It’s also good farming sense to have healthy workers, which is one of the reasons Auckland’s Turanga Creek vineyard converted to organics, says manager Margi Boswell. “We’re working on the vineyard, so it’s about our health,” she says. As well as the health of customers. “There’s no residues of any toxic chemicals in the wine so it’s got to be better for you, doesn’t it?”

Organic wine also contains less than half the sulphites added in conventional wine production, says Margi. Legend has it that fewer sulphites mean a milder hangover – but is it true? “It depends how much you drink!” she laughs. “Like any alcohol, it’s going to have an effect.”

Turanga Creek is now in the throes of obtaining biodynamic certification. Biodynamic winemaking takes organic production methods to the next level, with vineyards run as self-sufficiently as possible. There are also some unique practices: special fertilisers made from cow poo, their application – along with most other tasks – timed according to phases of the moon. On some days vines are considered more likely to bounce back from pruning, for example, because of the effect of the moon on the rise of sap in the plants.

It may sound a bit dippy, but wine has been made biodynamically since the dawn of time, says Yvonne, and now “even large wineries that aren’t biodynamic are seeing the merit in undertaking activities like pruning, tasting, blending and bottling according to the biodynamic calendar”.

Biodynamic farming offers a way to stay “in harmony and balance with nature”, says Quartz Reef winemaker Rudi Bauer. “Biodynamics viticulture is the philosophy that allows us to understand our beautiful vineyard in the most sincere way and gives rise to wines with a distinctive sense of place.” Recently, that ‘sense of place’ has seen two of Quartz Reef’s Methode Traditionelle wines win major national and international awards.

Whether these methods make any difference to the way a wine tastes is a matter of opinion. “Unless you’re really looking for a difference, if it’s a well-made wine you may not be able to tell,” says Yvonne. But together with other winemakers who have undertaken the huge effort to convert their vineyards, Margi is emphatic that organic and biodynamic wine tastes better. “It’s a much better expression of your particular terroir,” she says. (‘Terroir’ encompasses the effect of climate, landscape and soil type on the flavour of wine made from grapes grown in that unique location.)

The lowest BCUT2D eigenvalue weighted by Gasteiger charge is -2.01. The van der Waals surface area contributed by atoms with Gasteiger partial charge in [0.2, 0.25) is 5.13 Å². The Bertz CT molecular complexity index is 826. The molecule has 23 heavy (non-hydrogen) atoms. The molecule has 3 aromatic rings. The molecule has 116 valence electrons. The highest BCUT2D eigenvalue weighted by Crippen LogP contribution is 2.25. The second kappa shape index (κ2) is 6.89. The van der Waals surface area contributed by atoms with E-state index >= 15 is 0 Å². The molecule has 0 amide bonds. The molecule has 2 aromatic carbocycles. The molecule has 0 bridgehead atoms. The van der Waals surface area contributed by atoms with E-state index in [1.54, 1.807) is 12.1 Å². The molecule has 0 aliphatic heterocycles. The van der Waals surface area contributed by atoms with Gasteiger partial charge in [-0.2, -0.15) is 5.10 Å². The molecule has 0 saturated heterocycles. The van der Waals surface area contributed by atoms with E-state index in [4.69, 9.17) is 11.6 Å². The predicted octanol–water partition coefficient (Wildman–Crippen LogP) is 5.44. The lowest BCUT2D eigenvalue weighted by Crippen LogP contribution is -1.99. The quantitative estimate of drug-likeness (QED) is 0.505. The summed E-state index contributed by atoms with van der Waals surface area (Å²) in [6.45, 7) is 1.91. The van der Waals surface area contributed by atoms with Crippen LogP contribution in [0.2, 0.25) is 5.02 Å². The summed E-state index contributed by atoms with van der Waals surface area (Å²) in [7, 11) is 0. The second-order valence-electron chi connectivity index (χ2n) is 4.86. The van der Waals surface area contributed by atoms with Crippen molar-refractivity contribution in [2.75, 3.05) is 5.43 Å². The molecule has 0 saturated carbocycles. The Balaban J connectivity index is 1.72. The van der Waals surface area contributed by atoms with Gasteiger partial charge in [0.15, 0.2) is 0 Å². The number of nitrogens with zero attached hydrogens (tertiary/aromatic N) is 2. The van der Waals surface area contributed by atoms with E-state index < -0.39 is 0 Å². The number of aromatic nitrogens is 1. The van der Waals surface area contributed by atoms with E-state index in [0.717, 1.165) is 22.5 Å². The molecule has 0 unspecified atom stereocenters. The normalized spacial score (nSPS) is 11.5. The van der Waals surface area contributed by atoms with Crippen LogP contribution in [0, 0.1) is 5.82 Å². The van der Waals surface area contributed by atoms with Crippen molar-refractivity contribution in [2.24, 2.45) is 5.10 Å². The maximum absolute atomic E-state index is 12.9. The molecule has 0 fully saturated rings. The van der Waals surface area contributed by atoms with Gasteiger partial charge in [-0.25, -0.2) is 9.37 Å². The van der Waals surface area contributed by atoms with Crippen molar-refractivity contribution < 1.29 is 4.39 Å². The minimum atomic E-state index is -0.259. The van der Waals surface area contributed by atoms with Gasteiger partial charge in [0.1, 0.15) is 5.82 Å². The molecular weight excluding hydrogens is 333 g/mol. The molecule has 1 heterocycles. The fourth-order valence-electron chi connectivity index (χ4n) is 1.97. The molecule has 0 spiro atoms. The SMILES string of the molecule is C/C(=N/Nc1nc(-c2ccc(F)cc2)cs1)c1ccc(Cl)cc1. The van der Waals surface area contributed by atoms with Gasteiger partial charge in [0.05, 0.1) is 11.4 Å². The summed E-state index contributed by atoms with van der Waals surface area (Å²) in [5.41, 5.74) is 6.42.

Fabian acknowledges that it’s early days for Villa Maria’s organics programme, but he too is getting the impression that their organic vineyards are “tending to give us better flavours, more attuned to the location of that vineyard”. And it’s fair to assume that winemakers with such a strong focus on the long-term soil health of their vineyards won’t be happy producing mediocre wines.

Although flavour matters, many of us are just as concerned about the difference an eco-certification might make to a wine’s price. A 2009 Lincoln University study showed that over 80 percent of respondents believed environmentally friendly wines would be more expensive. However unlike organic fruit and veg, organic wine doesn’t seem to attract much of a price premium.

“I haven’t noticed a uniform difference in price from traditionally produced wines,” says Yvonne, although she points out that differences in the scale of production certainly affects price. “You can buy excellent organic and biodynamic wines in the $15 to $20 price range, but it is doubtful you’ll find any for below that.”

Carbon neutral

One other feature is wine that is certified carbon-neutral (look for the carboNZero logo), or a winemaker that participates in a carbon minimisation scheme such as CEMARS. This isn’t nearly as simple as you or I paying a nominal sum to offset a flight. “To be a carboNZero organisation requires a lot of work and effort,” says Lisa Parslow of Yealands Estate, the only vineyard in New Zealand to be certified carbon-neutral from its inception. “We have to measure all our carbon emissions and offset those emissions somehow.” Emissions need to be reduced every year, necessitating investment in some serious technology, such as solar and wind power.

Whether you go organic, biodynamic or carbon-neutral, you can trust that all of these production methods are low-impact by design, and that’s worth supporting – especially when you can show your support by raising a glass. And with so many Kiwi winemakers now embracing ultra-eco-friendly production, it’s entirely possible to find one that’s both local and award-winning. If you’re really lucky, you may even find a wine that’s all these things – and $10 off as well!